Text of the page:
A bookshop is a place to buy books – but its greatest value is the shopping experience it offers rather than the books it sells. In-person trades are also exchanges of human contact. This turns a physical marketplace into a crucible of culture, and not just of commerce.
The attraction of bookshops has always been that they offer more than their utilitarian function: the joy of browsing lovingly stacked shelves, unexpected reading tips and chance encounters make for a tactile and intellectual experience in its own right. Until recently, product and experience were effectively bundled: it was easier, faster and no costlier to buy books from a bookshop than directly from publishers. Booksellers could charge enough to cover the cost of running the shop, and thereby to sustain the environment that bookshop patrons enjoy so much.
The technological facts requiring this bundling forced the book to subsidise the bookselling. This bliss for bookshop lovers was paid for by those who only wanted to get hold of some reading – local newspapers’ grip on classified ads subsidised their journalism in a similar way. It was too good to last. When new technology loosened the bundling, cost-conscious customers pried the shopping away from the shops. Three nails in the coffin for traditional bookshops were lower printing costs (which make it hard to sustain a fixed margin), the online bookshop and the continuing disruption of the e-book.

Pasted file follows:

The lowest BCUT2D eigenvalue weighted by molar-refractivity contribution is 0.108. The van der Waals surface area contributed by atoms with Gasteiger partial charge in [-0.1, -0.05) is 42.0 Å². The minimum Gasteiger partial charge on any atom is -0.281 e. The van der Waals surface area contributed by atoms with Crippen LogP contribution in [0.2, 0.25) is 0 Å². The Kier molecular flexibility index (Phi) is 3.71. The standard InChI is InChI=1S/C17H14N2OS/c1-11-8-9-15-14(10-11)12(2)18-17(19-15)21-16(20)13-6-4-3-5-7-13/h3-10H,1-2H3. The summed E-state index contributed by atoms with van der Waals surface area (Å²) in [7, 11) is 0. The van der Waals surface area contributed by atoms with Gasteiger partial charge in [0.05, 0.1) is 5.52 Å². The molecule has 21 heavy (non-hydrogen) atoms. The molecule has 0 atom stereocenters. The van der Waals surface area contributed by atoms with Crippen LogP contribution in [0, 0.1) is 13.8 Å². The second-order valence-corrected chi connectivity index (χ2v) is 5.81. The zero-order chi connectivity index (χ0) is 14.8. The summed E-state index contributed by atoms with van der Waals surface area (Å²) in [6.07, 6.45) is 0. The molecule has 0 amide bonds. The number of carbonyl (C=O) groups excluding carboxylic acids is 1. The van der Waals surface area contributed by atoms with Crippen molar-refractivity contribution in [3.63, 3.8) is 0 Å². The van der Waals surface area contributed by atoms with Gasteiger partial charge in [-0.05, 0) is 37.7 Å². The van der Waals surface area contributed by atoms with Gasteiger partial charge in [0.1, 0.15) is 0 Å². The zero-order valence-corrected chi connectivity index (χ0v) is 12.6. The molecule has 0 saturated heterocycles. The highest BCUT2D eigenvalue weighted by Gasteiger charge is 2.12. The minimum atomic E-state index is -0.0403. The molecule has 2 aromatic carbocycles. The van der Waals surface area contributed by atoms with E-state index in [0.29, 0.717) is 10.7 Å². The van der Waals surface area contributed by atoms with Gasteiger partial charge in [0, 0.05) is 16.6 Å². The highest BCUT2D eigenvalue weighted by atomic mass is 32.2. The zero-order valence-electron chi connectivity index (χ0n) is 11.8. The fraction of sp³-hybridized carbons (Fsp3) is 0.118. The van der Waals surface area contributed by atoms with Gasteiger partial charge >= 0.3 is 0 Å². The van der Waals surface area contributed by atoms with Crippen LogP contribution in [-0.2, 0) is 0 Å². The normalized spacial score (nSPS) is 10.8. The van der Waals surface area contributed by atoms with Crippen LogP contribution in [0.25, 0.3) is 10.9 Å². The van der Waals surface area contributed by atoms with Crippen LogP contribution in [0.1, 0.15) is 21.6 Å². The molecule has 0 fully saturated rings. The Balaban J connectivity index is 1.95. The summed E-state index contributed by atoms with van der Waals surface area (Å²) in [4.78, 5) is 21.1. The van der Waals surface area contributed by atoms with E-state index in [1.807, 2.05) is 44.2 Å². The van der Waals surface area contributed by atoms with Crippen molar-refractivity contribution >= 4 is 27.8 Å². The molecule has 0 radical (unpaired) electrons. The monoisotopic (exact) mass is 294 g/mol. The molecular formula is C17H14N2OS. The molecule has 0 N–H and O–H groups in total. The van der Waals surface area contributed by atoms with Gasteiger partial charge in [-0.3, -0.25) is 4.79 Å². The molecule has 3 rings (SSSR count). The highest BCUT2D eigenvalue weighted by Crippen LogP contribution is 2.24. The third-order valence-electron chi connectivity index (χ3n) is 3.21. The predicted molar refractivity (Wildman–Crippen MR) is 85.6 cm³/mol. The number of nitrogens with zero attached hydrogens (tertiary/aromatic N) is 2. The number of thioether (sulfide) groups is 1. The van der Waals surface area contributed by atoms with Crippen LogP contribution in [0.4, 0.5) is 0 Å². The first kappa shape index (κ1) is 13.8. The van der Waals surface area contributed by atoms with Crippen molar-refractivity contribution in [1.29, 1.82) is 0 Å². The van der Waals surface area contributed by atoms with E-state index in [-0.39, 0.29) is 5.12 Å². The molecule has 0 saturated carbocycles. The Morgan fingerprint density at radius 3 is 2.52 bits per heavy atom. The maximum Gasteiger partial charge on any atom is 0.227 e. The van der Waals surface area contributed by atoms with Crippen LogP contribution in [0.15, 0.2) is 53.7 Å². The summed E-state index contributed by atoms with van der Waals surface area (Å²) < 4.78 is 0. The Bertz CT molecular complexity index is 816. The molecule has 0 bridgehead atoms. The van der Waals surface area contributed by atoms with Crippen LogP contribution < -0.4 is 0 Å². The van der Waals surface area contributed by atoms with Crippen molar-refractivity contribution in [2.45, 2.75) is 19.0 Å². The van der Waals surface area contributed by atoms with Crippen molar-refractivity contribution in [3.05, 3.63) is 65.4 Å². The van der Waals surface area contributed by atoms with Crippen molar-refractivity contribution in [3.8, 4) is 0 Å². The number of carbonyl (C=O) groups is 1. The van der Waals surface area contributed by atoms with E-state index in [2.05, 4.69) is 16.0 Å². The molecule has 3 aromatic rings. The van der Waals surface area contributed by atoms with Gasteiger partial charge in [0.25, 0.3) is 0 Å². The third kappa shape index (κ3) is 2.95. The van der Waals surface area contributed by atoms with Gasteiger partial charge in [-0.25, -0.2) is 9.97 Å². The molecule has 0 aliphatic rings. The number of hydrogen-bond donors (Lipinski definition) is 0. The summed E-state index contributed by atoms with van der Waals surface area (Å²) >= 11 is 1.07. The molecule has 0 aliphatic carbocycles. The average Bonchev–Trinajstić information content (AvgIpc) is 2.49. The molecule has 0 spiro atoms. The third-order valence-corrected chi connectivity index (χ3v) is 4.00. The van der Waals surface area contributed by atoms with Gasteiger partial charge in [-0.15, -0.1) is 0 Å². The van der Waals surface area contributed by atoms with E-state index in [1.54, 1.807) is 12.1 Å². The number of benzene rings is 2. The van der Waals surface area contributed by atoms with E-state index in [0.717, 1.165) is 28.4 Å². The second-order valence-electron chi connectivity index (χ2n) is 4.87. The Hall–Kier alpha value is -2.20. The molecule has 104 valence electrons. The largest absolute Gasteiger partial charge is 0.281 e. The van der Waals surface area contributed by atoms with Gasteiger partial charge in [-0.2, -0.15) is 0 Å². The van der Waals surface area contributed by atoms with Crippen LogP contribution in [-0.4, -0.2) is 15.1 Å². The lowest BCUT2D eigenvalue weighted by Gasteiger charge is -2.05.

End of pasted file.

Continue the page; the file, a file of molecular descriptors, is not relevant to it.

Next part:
An activity that cannot survive without a technologically imposed subsidy has a dubious right to life. Those nostalgic for the old-style bookshop must pray that the service it offers has a market in its own right. They would not have taken heart from the bankruptcy of Borders in the US and the UK. However then came this month’s offer by Liberty Media for Barnes & Noble, and Russian billionaire Alexander Mamut’s bid for Waterstones. If no phoenix moment, their bids give hope that bookshops still have some life in them.
And why should they not? If the joys of bookshops were once luxuries that buyers would not pay for once unbundling was possible, luxury services are also what people spend more on as economies grow. This includes experiencing beautifully arranged and expertly staffed marketplaces. The London bookshops of James Daunt, whom Mr Mamut wants to run Waterstones, show that books sold with quality service command higher prices.
A risk is that some free-ride on service, then turn to the internet for the book. But it could work the other way. B&N inspires many customers to buy e-books in store. Still, price margins cannot be too large: bookshops are more likely to thrive where book-loving workers are plentiful and rents low. Even such places may have fewer shops than they once had – but those left could become better than ever.